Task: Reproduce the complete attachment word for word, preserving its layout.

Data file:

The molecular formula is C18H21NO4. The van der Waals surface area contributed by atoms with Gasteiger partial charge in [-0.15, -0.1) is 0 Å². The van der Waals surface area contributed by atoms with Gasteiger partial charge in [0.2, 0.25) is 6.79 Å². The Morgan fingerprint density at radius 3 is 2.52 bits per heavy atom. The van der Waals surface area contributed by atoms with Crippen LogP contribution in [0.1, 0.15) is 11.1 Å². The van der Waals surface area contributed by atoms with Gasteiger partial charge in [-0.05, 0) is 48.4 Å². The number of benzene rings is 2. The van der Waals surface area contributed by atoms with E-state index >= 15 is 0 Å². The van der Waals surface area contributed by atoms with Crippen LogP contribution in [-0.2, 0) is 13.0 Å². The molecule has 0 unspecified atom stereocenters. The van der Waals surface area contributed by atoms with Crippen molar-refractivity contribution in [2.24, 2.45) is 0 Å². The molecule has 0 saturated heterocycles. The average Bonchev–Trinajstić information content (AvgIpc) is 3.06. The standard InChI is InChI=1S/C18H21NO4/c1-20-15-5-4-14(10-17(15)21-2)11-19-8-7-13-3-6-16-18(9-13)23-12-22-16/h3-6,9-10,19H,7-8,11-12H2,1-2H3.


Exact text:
The molecular formula is C18H21NO4. The van der Waals surface area contributed by atoms with Gasteiger partial charge in [-0.15, -0.1) is 0 Å². The van der Waals surface area contributed by atoms with Gasteiger partial charge in [0.2, 0.25) is 6.79 Å². The Morgan fingerprint density at radius 3 is 2.52 bits per heavy atom. The van der Waals surface area contributed by atoms with Crippen LogP contribution in [0.1, 0.15) is 11.1 Å². The van der Waals surface area contributed by atoms with Gasteiger partial charge in [-0.05, 0) is 48.4 Å². The number of benzene rings is 2. The van der Waals surface area contributed by atoms with E-state index >= 15 is 0 Å². The van der Waals surface area contributed by atoms with Crippen LogP contribution in [-0.2, 0) is 13.0 Å². The molecule has 0 unspecified atom stereocenters. The van der Waals surface area contributed by atoms with Crippen molar-refractivity contribution in [2.24, 2.45) is 0 Å². The molecule has 0 saturated heterocycles. The average Bonchev–Trinajstić information content (AvgIpc) is 3.06. The standard InChI is InChI=1S/C18H21NO4/c1-20-15-5-4-14(10-17(15)21-2)11-19-8-7-13-3-6-16-18(9-13)23-12-22-16/h3-6,9-10,19H,7-8,11-12H2,1-2H3.